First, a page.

Sunday, September 30, 2018

Cloudera CDH "Host Clock Offset" explained

This is a host health test that checks if the host's system clock appears to be out-of-sync with its NTP server(s). 
The test uses the 'ntpdc -np' (if ntpd is running) or 'chronyc sources' (if chronyd is running) command to check that the host is synchronized to an NTP peer and that the absolute value of the host's clock offset from that peer is not too large. 
If the command fails, NTP is not synchronized to a server, or the host's NTP daemon is not running or cannot be contacted, the test will return "Bad" health. The 'ntpdc -np' or 'chronyc sources' output contains a row for each of the host's NTP servers. The row starting with a '*' (if ntpdc) or '^*' (if chronyc) contains the peer to which the host is currently synchronized. No row starting with a '*' or '^*' indicates that the host is not currently synchronized. 
Communication errors and too large an offset between the peer and the host time are examples of conditions that can lead to a host being unsynchronized. Make sure that UDP port 123 is open in any firewall that is in use. Check the system log for ntpd or chronyd messages related to configuration errors.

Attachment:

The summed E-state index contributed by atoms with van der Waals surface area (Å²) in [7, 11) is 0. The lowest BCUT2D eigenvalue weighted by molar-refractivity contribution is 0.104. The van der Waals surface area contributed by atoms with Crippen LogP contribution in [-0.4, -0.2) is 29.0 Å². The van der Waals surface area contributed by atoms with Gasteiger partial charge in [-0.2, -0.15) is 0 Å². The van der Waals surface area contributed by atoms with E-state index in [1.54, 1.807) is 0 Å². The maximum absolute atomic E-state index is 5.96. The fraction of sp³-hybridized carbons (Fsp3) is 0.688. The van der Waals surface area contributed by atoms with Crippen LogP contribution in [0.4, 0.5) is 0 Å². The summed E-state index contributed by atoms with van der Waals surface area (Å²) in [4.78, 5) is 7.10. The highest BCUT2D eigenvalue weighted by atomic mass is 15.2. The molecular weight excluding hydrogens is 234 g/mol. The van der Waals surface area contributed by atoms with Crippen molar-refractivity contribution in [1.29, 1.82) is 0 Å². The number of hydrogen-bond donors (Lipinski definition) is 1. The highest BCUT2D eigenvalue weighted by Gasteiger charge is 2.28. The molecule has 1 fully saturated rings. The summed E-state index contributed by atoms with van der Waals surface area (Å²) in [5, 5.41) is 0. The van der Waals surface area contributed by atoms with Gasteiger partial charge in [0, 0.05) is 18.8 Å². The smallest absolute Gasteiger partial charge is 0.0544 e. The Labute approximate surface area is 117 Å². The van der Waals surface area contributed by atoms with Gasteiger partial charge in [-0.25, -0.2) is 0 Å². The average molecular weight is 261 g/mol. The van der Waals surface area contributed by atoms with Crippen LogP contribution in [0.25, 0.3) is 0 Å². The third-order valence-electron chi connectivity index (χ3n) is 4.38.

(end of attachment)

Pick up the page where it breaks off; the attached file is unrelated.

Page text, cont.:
If running ntpd, use 'ntpdc -c iostat' to verify that packets are sent and recieved between the different peers. More information about the conditions of each peer can be found by running the command 'ntpq -c as'. The output of this command includes the association ID that can be used in combination with 'ntpq -c "rv "' to get more information about the status of each such peer. The command 'ntpq -c pe' can also be used to return a summary of all peers and the reason why they are not in use. 
If running chronyd, use 'chronyc activity' to check how many NTP sources are online/offline. More information about the conditions of each peer can be found by running the command 'chronyc sourcestats'. To check chrony tracking, issue the command 'chronyc tracking'. 
If NTP is not in use on the host, this check should be disabled for the host using the configuration options shown below. Cloudera recommends using NTP for time synchronization of Hadoop clusters. A failure of this health test can indicate a problem with the host's NTP service or configuration. This test can be configured using the Host Clock Offset Thresholds host configuration setting.